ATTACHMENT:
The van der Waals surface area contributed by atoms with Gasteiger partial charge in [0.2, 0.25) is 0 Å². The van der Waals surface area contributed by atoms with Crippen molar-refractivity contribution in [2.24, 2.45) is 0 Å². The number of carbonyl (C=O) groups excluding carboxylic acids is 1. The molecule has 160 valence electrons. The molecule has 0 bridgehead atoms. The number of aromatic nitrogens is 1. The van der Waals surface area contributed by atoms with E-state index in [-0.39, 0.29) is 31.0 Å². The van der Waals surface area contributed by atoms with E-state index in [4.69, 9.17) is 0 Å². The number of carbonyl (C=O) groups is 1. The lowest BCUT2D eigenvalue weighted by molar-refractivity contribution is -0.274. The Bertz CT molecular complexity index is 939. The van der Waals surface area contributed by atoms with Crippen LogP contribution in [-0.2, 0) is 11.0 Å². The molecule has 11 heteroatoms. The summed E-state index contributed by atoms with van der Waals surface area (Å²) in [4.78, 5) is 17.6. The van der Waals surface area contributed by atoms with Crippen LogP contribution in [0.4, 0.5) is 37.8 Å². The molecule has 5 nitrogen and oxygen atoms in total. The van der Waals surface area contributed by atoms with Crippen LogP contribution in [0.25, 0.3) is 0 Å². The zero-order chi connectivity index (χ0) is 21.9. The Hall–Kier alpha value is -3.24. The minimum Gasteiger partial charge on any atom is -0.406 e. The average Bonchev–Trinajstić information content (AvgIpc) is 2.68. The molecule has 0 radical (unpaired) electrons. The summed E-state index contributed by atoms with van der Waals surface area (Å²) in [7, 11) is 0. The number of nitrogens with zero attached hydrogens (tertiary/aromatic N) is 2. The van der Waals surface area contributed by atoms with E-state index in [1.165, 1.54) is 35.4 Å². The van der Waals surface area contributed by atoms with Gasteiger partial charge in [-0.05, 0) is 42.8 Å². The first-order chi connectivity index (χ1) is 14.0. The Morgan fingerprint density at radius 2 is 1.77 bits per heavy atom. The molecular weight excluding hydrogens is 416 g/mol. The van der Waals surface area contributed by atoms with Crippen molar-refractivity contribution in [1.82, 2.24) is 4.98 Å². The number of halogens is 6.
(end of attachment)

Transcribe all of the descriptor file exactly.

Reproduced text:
The van der Waals surface area contributed by atoms with Gasteiger partial charge in [0.2, 0.25) is 0 Å². The van der Waals surface area contributed by atoms with Crippen molar-refractivity contribution in [2.24, 2.45) is 0 Å². The number of carbonyl (C=O) groups excluding carboxylic acids is 1. The molecule has 160 valence electrons. The molecule has 0 bridgehead atoms. The number of aromatic nitrogens is 1. The van der Waals surface area contributed by atoms with E-state index in [-0.39, 0.29) is 31.0 Å². The van der Waals surface area contributed by atoms with E-state index in [4.69, 9.17) is 0 Å². The number of carbonyl (C=O) groups is 1. The lowest BCUT2D eigenvalue weighted by molar-refractivity contribution is -0.274. The Bertz CT molecular complexity index is 939. The van der Waals surface area contributed by atoms with Crippen LogP contribution in [-0.2, 0) is 11.0 Å². The molecule has 11 heteroatoms. The summed E-state index contributed by atoms with van der Waals surface area (Å²) in [4.78, 5) is 17.6. The van der Waals surface area contributed by atoms with Crippen LogP contribution in [0.4, 0.5) is 37.8 Å². The molecule has 5 nitrogen and oxygen atoms in total. The van der Waals surface area contributed by atoms with Crippen LogP contribution in [0.25, 0.3) is 0 Å². The zero-order chi connectivity index (χ0) is 21.9. The Hall–Kier alpha value is -3.24. The minimum Gasteiger partial charge on any atom is -0.406 e. The average Bonchev–Trinajstić information content (AvgIpc) is 2.68. The molecule has 0 radical (unpaired) electrons. The summed E-state index contributed by atoms with van der Waals surface area (Å²) in [7, 11) is 0. The number of nitrogens with zero attached hydrogens (tertiary/aromatic N) is 2. The van der Waals surface area contributed by atoms with E-state index in [1.165, 1.54) is 35.4 Å². The van der Waals surface area contributed by atoms with Gasteiger partial charge in [-0.05, 0) is 42.8 Å². The first-order chi connectivity index (χ1) is 14.0. The Morgan fingerprint density at radius 2 is 1.77 bits per heavy atom. The molecular weight excluding hydrogens is 416 g/mol. The van der Waals surface area contributed by atoms with Crippen molar-refractivity contribution in [1.82, 2.24) is 4.98 Å². The number of halogens is 6.